The Hydrogen-Diesel Direct Injection Dual-Fuel System has been developed by a team from the UNSW Engine Research Laboratory led by Professor Shawn Kook (right), and including Xinyu Liu (back left) and Jinxin Yang (front left). Photo from Prof Shawn Kook
Engineers from UNSW Sydney have successfully converted a diesel engine to run as a hydrogen-diesel hybrid engine – reducing CO2 emissions by more than 85 per cent in the process.
The team, led by Professor Shawn Kook from the School of Mechanical and Manufacturing Engineering, spent around 18 months developing the Hydrogen-Diesel Direct Injection Dual-Fuel System that means existing diesel engines can run using 90 per cent hydrogen as fuel.
The researchers say that any diesel engine used in trucks and power equipment in the transportation, agriculture and mining industries could ultimately be retrofitted to the new hybrid system in just a couple of months.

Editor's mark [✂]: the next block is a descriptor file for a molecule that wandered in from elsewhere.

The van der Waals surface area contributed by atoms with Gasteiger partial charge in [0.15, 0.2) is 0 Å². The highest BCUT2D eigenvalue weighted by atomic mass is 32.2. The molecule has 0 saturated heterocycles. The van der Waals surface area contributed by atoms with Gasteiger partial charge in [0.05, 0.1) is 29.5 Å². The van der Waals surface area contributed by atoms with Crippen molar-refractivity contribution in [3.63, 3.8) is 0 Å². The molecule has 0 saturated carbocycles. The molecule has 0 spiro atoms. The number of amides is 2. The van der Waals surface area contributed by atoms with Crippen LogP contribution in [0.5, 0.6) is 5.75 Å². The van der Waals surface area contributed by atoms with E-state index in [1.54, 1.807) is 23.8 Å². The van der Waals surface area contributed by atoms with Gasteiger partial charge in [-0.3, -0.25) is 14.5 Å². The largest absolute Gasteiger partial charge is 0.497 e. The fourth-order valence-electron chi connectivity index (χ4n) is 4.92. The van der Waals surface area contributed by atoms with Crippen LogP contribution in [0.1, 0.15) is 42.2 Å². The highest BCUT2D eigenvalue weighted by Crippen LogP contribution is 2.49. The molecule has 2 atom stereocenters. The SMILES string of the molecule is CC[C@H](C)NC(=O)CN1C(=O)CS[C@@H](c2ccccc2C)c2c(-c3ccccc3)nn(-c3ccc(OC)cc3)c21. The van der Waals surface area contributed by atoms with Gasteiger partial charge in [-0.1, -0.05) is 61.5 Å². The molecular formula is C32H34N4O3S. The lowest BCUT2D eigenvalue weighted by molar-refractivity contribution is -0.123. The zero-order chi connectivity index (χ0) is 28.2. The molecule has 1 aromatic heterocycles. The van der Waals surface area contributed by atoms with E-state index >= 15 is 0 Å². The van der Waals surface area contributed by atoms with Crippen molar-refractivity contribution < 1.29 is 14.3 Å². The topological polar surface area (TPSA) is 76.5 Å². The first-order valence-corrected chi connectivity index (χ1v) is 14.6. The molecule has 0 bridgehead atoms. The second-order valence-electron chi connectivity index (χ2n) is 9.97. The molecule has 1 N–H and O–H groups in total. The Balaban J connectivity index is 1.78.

Green hydrogen, which is produced using clean renewable energy sources such as wind and solar, is much more environmentally friendly than diesel.
And in a paper published in the International Journal of Hydrogen Energy, Prof Kook's team show that using their patented hydrogen injection system reduces CO2 emissions to just 90 g/kWh – 85.9 per cent below the amount produced by the diesel powered engine.
"This new technology significantly reduces CO2 emissions from existing diesel engines, so it could play a big part in making our carbon footprint much smaller, especially in Australia with all our mining, agriculture and other heavy industries where diesel engines are widely used," says Prof Kook.
"We have shown that we can take those existing diesel engines and convert them into cleaner engines that burn hydrogen fuel.
"Being able to retrofit diesel engines that are already out there is much quicker than waiting for the development of completely new fuel cell systems that might not be commercially available at a larger scale for at least a decade.
"With the problem of carbon emissions and climate change, we need some more immediate solutions to deal with the issue of these many diesel engines currently in use."